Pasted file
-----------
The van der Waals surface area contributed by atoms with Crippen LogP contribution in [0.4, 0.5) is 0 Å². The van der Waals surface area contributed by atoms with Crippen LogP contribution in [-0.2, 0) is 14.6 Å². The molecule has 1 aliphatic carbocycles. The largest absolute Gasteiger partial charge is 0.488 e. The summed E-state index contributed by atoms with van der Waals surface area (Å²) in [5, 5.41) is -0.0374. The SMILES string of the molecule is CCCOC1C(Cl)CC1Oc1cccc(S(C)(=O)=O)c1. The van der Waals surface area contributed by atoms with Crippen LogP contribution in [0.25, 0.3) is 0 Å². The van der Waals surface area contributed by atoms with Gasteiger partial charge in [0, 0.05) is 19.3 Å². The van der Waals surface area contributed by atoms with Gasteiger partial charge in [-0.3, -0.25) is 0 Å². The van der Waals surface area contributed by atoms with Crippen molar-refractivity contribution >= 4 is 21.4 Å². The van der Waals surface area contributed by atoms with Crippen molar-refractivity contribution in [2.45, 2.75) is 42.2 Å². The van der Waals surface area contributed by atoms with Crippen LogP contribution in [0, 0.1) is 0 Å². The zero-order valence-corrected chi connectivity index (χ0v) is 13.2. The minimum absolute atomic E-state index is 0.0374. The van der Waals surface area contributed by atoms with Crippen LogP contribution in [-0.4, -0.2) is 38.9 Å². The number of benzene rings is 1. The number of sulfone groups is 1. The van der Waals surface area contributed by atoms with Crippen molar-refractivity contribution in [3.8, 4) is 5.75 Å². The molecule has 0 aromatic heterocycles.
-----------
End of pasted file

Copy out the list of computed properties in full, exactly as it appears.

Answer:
The van der Waals surface area contributed by atoms with Crippen LogP contribution in [0.4, 0.5) is 0 Å². The van der Waals surface area contributed by atoms with Crippen LogP contribution in [-0.2, 0) is 14.6 Å². The molecule has 1 aliphatic carbocycles. The largest absolute Gasteiger partial charge is 0.488 e. The summed E-state index contributed by atoms with van der Waals surface area (Å²) in [5, 5.41) is -0.0374. The SMILES string of the molecule is CCCOC1C(Cl)CC1Oc1cccc(S(C)(=O)=O)c1. The van der Waals surface area contributed by atoms with Crippen LogP contribution in [0.25, 0.3) is 0 Å². The van der Waals surface area contributed by atoms with Gasteiger partial charge in [0, 0.05) is 19.3 Å². The van der Waals surface area contributed by atoms with Gasteiger partial charge in [-0.3, -0.25) is 0 Å². The van der Waals surface area contributed by atoms with Crippen molar-refractivity contribution >= 4 is 21.4 Å². The van der Waals surface area contributed by atoms with Crippen molar-refractivity contribution in [2.45, 2.75) is 42.2 Å². The van der Waals surface area contributed by atoms with Crippen LogP contribution in [0, 0.1) is 0 Å². The zero-order valence-corrected chi connectivity index (χ0v) is 13.2. The minimum absolute atomic E-state index is 0.0374. The van der Waals surface area contributed by atoms with Crippen LogP contribution in [-0.4, -0.2) is 38.9 Å². The number of benzene rings is 1. The number of sulfone groups is 1. The van der Waals surface area contributed by atoms with Crippen molar-refractivity contribution in [3.8, 4) is 5.75 Å². The molecule has 0 aromatic heterocycles.